If you’ve never listened to a Savage Love podcast, I highly recommend them. You are bound to learn things about sex and sex-positivity that you’ve never heard before. 🙂

    Like

    • Amy says:

      Oh, that’s awesome. I’m big on comprehensive sex ed. My own education was severely lacking. I’m trying to do better with my own kids, since I know they’re not going to get what they need in school. Of course, the “down” side to that (it isn’t really a down side; I’m joking) is having my kids ask me questions that floor me. I have to not react and just answer them…like the time my son asked me about gay sex in the car one day. Then again, I get my proud mom moments too–like when my daughter’s friend told her 2 girls can’t get married and my daughter (who was 5 at the time) replied, “Yes, they can–it’s the law!” Or when my son “educated” his peers on the bus about what it means to be trans (they apparently have a genderqueer classmate). He said the other kids just stared at him, totally not getting it, but they backed off and stopped bullying the kid. He was so proud of himself he cried (he’s very sensitive). Here’s to sex+!

      Like

    • ameliahfaith says:

      Anne,
      That’s great! I am a firm believer in sex ed for all ages. Knowledge is power and power is safety! And to have a church that supports this leaves me dumbfounded and joyous at the same time! Thank you for your efforts!

      Amy,
      How awesome are you that your kids an handle heavy issues like gay marriage and transgender kids. Way to knock it out of the park mom!!

      Like

  10. Leigh Smith says:

    Wonderful thing you’re doing and the work of Something Good is amazing. Sorry to say since I retired, i don’t do any volunteer work any more and my only contributions are financial, and not very big at that, but if I sell more books, that would change.

    Congratulations, Renee

    Like

    • AFOdom says:

      I say no apologies for how you are able to contribute to anything. I once heard a woman talk about “seasons of life”. She said that it’s important to accept what you can do in each season and recognize that what you have been or will be able to do in another season is just a holistic part of how you share your whole life.

      When I had kids, I had to give up volunteer work for a long time. I had to remind myself that the season of my life before kids had made a big difference to so many people. The season of my life with children might mean the only way I contribute is by raising responsible children who also bring light to the world. While it at first seemed “lesser” to me than my previous direct donations of time and money, I learned to accept that my parenting was a strong contribution that fit that season of my life.

      Seeing my whole life as an ebb and flow of giving to others in a holistic way has helped me realize every contribution I can make at any time is valuable, no matter how grand or how simple. So celebrate what you are able to do in this season of your life, knowing that this may be the time for you to allow other folks in other seasons to take the baton of volunteerism from your hand.

      Like

  11. Sarah Bennett says:

    Good morning, all 🙂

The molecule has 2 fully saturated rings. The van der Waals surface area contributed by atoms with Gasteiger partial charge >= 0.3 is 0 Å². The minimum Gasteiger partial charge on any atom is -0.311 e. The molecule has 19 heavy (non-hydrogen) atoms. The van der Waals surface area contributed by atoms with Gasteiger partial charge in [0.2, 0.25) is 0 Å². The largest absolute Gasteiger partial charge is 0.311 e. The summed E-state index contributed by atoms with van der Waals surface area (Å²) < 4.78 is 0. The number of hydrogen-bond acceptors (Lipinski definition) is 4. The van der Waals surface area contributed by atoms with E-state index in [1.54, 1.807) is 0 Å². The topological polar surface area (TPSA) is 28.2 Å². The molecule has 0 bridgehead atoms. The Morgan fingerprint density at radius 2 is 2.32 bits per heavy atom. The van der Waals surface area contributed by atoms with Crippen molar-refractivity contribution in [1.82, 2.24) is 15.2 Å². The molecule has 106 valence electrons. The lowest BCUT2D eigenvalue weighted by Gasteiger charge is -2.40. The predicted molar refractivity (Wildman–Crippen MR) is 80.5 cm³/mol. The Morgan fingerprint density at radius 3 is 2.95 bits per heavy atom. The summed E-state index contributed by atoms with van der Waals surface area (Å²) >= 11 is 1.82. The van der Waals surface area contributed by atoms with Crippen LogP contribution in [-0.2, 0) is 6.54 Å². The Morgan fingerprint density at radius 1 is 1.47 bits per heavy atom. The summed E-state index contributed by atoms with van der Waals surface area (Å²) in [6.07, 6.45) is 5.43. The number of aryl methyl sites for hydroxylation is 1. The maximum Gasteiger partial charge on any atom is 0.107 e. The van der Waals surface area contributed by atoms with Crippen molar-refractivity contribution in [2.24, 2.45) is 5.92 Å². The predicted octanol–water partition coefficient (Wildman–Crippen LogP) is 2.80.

I’m honored to be a monetary contributor and part of Something Good. It is beautiful to see the project blossom and know I played a small part.
    My desire to help stems from my personal journey as a gay woman coming out later in life. I am just beginning to understand my own heart and mind. I hope the kids at LNF can find their answers much sooner and know that they’re loved by many. I feel very misunderstood and unaccepted by my own biological family and hope these lgbt youth can rise above their own challenges. May they find their strength in these gifts.
    Reading and education is power and provides avenues of growth.
    I can’t wait to see where God takes the project!!

    Like

    • ameliahfaith says:

      That was beautiful Sarah. You may be late to the party but you have found your place quickly and have grown so much and gained so much confidence. You have not only found your place but also your heart. I am so grateful to call you friend.

      Like

  12. Amy says:

    Wow! All these great organizations. The big one I support is Girl Scouts USA. My daughter is a scout, and they have a written non-descrimination policy regarding race, religion, disability, sexual orientation, and gender identity. Trans girls are welcome in Girl Scouts, and many girls and leaders are out as bi and lesbian. So not specifically a LGBTQ org, but definitely LGBTQ-friendly. I’m proud to have been a scout for 9 years myself, and this is my 5th year as a parent. 🙂

    We also give to the National Hemophilia Foundation. My husband’s younger brother passed away in 2007 due to complications of hemophilia and HIV (the meds for HIV are brutal for those with blood disorders–they can cause strokes, especially in people like my BIL, who had the most severe form of hemophilia). So we honor his name by continuing to support research and treatment. https://www.hemophilia.org/

    Like

  13. sassytwatter says:

    Thord Tinebo The charm hoppfully I’m typing as I have a giggle baby squirming in my arms. Have loved reading everyone comments and seeing all the good on this thankful Tuesday. Ana it’s truly amazing what you did the kindles are an amazing gift for so many reasons and that you were able to get such wife spread support through social media. We support Laura’s Hiuse it’s a shelter for abused women and chikdren it is down the street from us and we volunteer time and I help plan a yearly fundraiser. Ok baby getting to wiggly. Wishing everyone a happy dev 2

    Like

    • chickie says: